The Data Brief

A monthly data protection bulletin from the barristers at 5 Essex Chambers

Menacing behaviour and the ‘rights of others’ exemption

26 June 2024

Harrison v Cameron and ACL [2024] EWHC 1377 (KB) concerned a Claimant (C) who threatened the First Defendant (D1) in telephone calls which, unbeknownst to him, were recorded. D1 (the Director of D2) shared these with employees, friends, and family. C sought their identities in two subject access requests (SARs). The Defendants refused, relying on the ‘rights of others’ exemption in Article15(4) and schedule 2, paragraph 16 of the Data Protection Act 2018 (see B v General Medical Council [2019] 1 W.L.R. 4044). The High Court dismissed C’s claim for an order requiring compliance with the SARs and offered useful guidance on several key principles.

The Court did not accept that the sharing to family and friends fell under the ‘personal/household’ exemption, holding that D1 made the recordings as Director of D2 and had shared personal data held by D2 in respect of its business. However, the claim was dismissed against D1 because he acted as an agent for D2, who remained the data controller. D1 did not become a data controller because he decided the means and purposes for which the personal data was processed, nor was he acting in an unauthorised way (Ittihadieh v 5-11 Cheyne Gardens RTM Co Ltd [2018] Q.B. 256 followed; Oakley Smith v Information Officer [2014] Ch. 426 considered).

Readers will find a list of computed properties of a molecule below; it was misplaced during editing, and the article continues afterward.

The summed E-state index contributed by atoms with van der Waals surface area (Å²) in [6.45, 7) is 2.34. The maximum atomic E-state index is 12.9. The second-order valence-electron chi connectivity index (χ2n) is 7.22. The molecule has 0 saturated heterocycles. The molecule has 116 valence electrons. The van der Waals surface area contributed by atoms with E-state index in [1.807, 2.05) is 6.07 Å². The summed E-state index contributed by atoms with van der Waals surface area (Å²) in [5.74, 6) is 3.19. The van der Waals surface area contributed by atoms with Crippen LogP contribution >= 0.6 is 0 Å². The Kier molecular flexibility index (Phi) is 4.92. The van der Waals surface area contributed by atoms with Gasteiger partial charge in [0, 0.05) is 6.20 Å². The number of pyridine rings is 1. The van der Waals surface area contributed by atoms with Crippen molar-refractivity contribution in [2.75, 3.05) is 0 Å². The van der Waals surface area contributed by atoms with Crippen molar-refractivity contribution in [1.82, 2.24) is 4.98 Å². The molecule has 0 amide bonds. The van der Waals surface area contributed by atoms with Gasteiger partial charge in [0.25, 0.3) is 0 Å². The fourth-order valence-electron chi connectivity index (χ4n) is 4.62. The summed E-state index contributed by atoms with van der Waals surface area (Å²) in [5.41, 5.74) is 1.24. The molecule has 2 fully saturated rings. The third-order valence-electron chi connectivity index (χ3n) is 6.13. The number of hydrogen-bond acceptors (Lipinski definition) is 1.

As to D2, in line with the CJEU’s decision in the ‘Austrian Post’ case (RW v Österreichische Post AG, C-154/21), the starting point was that D2 should disclose the names. However, Steyn J held that it was reasonable to invoke the ‘rights of others’ exemption where the recipients had refused consent due to C’s menacing behaviour and threats of hostile litigation and C had offered no reassurance by way of undertakings. While there is no basis for a blanket refusal to provide third-party names, the data controller is the primary decision maker and enjoys a wide margin of discretion in deciding what is reasonable.

Further reading: Harrison v Cameron and ACL [2024] EWHC 1377 (KB)

The Data Brief

A monthly data protection bulletin from the barristers at 5 Essex Chambers

The Data Brief is edited by Francesca Whitelaw KC, Aaron Moss and John Goss, barristers at 5 Essex Chambers, with contributions from the whole information law, data protection and AI Team.

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